As soon as a social worker making a home visit concluded that the family did not meet the municipality’s standard of a well-working family environment, a report was made to the children’s diagnostic service, an observation centre under the direction of the child psychologist Charlotte Bühler. It was to decide on the fate of children from risky environments. A court order was issued requiring the parents to surrender the child to the diagnostic service, which had to make a recommendation within four weeks, which then had the force of law. The child was either put into the care of foster parents, sent to a children’s home or correctional institution, admitted to a hospital, or was returned to the parents. Among the reasons for remanding a child to the diagnostic centre, hospital stay of the carer, poverty and eviction and homelessness ranked first, followed by neglect and delinquency. Moral hazards and parental conflict were rarely mentioned as a risk. From oral histories of working class families and newsletters of the time it is known that the low-income families in Vienna viewed public welfare as a rather coercive system, which made social workers appear as hostile government agents. They tended to look down upon the poor, the unemployed and the addicts and seemed to be convinced that they were in need of the full measure of social control to bring them back to normal standards. The judgement of what was respectable, orderly and decent on the part of the social worker was seen as rather arbitrary. Very often the fact of being poor, which was very widespread in Vienna at the time of the Great Depression, was sufficient cause to put a family on the at-risk register and to refer the children to the diagnostic service. Sometimes the transfer of the child to the centre resembled a police raid, with social worker and bailiff arriving unexpectedly to reduce the amount of parental resistance. The municipality’s system of social control included child welfare, health care, the police and judiciary, as well as pedagogical institutions, such as kindergartens and after-school centres. The most intense application of the forces of social control took place in the largest municipal housing projects, where branches of many of the welfare agencies were located, such as mothers’ and youth consultation clinics, kindergartens, health clinics, etc. But the large municipal housing projects can also be seen as the most convenient location for the provision of these social services.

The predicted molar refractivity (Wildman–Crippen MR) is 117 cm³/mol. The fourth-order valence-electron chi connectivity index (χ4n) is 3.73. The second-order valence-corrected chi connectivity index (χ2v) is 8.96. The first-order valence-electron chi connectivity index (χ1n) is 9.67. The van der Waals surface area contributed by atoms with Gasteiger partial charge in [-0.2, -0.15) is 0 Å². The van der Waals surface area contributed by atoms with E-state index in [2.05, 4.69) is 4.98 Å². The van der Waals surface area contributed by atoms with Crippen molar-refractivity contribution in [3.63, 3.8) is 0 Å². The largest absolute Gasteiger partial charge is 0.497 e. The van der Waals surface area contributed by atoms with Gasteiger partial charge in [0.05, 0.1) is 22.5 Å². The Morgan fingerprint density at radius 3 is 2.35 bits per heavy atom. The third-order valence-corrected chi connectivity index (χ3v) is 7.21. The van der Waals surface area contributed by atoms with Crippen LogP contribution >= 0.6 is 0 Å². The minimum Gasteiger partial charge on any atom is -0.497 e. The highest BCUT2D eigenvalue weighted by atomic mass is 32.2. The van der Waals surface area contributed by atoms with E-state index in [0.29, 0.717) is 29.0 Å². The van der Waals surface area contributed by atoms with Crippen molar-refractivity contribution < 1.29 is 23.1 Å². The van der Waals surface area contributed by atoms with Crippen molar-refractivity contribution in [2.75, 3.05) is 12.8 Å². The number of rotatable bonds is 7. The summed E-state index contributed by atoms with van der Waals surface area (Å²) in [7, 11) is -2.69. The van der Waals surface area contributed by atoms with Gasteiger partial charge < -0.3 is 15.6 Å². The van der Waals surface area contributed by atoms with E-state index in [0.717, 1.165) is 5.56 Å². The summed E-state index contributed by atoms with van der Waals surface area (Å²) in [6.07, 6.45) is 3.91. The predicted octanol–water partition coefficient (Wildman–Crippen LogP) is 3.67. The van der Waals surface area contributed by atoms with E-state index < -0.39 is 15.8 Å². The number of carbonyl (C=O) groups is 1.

The astonishing result of this enormous reform effort was the creation of a social metropolis with rather simple measures in just a few years, in a time of need and economic crisis. The quality of the result, the brevity of the experiment, the pressure under which it was carried out and the destruction from outside after 1934 make any later criticism look unfair. The social policy of Red Vienna was basically positive and aimed at opening up chances for everyone. Julius Tandler saw the social worker as someone who fulfilled a task in the name of the society and had to administer public funds. The receiver of welfare had a right to welfare and his/her relationship to the social worker was one of rights and duties. The general public had the obligation to provide welfare, and especially welfare to the young. Because the more you invested in the young, the healthier they were, the better prepared for life, the better educated they were, the more money could later be saved on prisons and lunatic asylums, Tandler said.